Written by Elisa KrovblitSt. Patrick's Day is always fun and festive, and if you're on your home search, you may be feeling the luck of the Irish. You might not think that finding the perfect home has so much to do with luck and superstition, but for some, it's on the list.
Numerology plays highly in real estate superstition, because it's so integral -- street names, street numbers, floor numbers, suite numbers and even the sale price. Home pricing strategy, says Realtor Yan Gurevich, is affected by numerology and personal connections to lucky or unlucky numbers, and to personal and sometimes weird preferences. He notes that you'll see numbers that add to a specific lucky number, or the inclusion of repeated numbers, like an 888 price point.
So what are the lucky -- and not so lucky numbers?
Tetraphobia. In Chinese it sounds like the word for death so 4, and any number with a digit of 4 is to be avoided: 40, 444, 441. Numerous buildings exclude the fourth floor. You may find buildings like hotels, apartments and even hospitals without a fourth floor and even a room number 4. In fact, Vancouver has had an increasing problem with developers wanting to omit the fourth floor, 14th floor and any other floor with the number 4 -- even excluding suites with the number 4. According to Chief Building Officer Pat Ryan, as reported in the Vancouver Sun November 2015, it was becoming a safety issue, and the city issued a bulletin to developers that removing floors for cultural or superstitious reasons would have to stop, citing that, for example, it could pose a danger to firefighters in case of emergency, who would not be able to rely on finding an actual floor by numerical sequence if random numbers are arbitrarily missing in some buildings.
Our St. Patrick's Day festivities would not be complete without the 4-leaf clover.
Whether it's the number of days it took the divine to create the world or the fact that 7 is a number that repeats itself in too many obvious ways -- 7 seas, 7 colours in the rainbow's spectrum, 7 notes on the scale -- it's lucky and it's worked out well for playoff games and James Bond (007) too. My house address is number 7, and without fail, everyone that has ever visited has remarked that my home is lucky. I can't disagree -- it's been good to me.
An auspicious number in Chinese culture, 8 is considered to be the luckiest number. Have you ever seen a property listing price with the last three digits 888 -- as in $400,888? Now you know why.
In Japanese, 9 sounds like the word for torture or suffering and is to be avoided.
Triskaidekaphobia or the fear of the number 13 has long been a superstition. Paraskevidekatriaphobia is the fear of Friday the 13th. Whether it stems from The Last Supper in the Christian faith, where Judas was the 13th apostle to sit at the table, or from Viking lore, we'll never know -- but it's among the most famous of the superstitions, enough so that a great number of buildings -- rentals, condos and office buildings -- don't offer a 13th floor.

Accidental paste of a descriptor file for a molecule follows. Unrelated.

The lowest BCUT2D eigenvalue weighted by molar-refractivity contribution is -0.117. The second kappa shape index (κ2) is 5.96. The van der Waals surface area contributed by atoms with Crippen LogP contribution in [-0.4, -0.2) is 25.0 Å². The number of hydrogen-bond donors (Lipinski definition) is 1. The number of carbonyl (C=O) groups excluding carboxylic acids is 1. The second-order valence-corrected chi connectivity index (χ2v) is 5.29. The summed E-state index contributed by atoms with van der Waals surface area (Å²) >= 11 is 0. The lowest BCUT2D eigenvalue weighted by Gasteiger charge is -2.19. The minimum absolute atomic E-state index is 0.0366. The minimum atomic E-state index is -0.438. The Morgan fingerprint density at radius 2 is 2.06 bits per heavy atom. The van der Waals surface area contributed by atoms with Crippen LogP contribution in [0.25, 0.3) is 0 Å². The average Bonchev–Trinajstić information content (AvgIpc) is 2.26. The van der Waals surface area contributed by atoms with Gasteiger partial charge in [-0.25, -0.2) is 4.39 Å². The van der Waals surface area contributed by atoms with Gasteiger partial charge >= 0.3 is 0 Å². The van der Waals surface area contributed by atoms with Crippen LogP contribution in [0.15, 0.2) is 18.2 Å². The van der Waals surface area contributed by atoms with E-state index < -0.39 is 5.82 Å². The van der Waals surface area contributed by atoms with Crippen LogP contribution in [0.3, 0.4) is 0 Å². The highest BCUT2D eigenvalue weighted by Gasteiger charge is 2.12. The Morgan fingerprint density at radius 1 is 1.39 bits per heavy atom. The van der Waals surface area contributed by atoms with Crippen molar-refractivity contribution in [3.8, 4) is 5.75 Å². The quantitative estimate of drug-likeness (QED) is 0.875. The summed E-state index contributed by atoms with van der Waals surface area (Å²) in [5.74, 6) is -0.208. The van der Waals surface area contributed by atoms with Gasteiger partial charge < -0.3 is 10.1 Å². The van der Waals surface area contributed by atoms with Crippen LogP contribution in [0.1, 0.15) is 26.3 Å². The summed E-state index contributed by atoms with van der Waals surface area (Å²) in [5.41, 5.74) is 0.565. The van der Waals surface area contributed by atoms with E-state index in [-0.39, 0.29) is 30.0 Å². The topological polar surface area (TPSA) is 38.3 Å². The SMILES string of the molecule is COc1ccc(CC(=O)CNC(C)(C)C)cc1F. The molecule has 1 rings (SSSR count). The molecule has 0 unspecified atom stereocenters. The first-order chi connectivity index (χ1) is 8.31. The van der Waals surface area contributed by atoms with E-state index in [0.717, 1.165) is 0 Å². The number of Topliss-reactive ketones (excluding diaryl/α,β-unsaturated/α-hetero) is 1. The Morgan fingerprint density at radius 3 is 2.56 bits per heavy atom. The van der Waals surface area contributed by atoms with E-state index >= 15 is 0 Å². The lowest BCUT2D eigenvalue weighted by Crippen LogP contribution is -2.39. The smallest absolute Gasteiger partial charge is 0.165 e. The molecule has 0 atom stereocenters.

In Italy, 17 is not a welcome number. The Roman numerals for 17 -- XVII are an anagram for VIXI -- a term implying you're dead, similar to the term RIP (Rest In Peace). You don't want your address denoting you're dead. Real estate, in turn, rules out 17 -- which is easier and less intrusive to do than 4!
In Hebrew, the same digits are used for letters and numbers, so every word can be read as a number and every number can be sounded out. The digits for 18 are read as the word "life" which is invested with a belief of luck, especially luck to live a long life. To live at number 18 or on the 18th floor would invest the residence with luck for a long life.
From the book of Revelations, John The Apostle's reference to 'The number of the beast' (chapter 13) is associated with Hexakosioihexekontahexaphobia. Though in Chinese culture, the pronunciation of 666 sounds like "things going smoothly" so the number is favourable. I once had a colleague who lived at 668. She joked that she was " The Neighbour of the Beast." This one is pretty universal.
There are other superstitions and signs of luck in real estate, beyond buying a home with a yard full of 4-leaf clovers on St. Patrick's Day. The colour red is a symbol of luck in Chinese culture and occasionally comes up, from the paint palette to the marketing material of new developments.
Some agents and homeowners believe that burying a little statue of St. Joseph will help their home sell. There are a few differing views about how the statue should be buried, though all agree that the statue should be wrapped to keep it clean as a sign of respect. You can buy a St. Joseph House Selling Statue Kit online.
Feng Shui is also given some consideration. If a property has bad energy or no flow, it can be a deterrent for a sale. Feng Shui can even relate to a residence's placement on a street and how the energy will interact with the flow in the neighbourhood. A home at the T of an intersection can get to much chi too fast, and that's not good.
But for now, in honour of St. Patrick's Day, may the luck of the Irish be with you for your real estate ventures this week!
Originally posted on YPNextHome.ca
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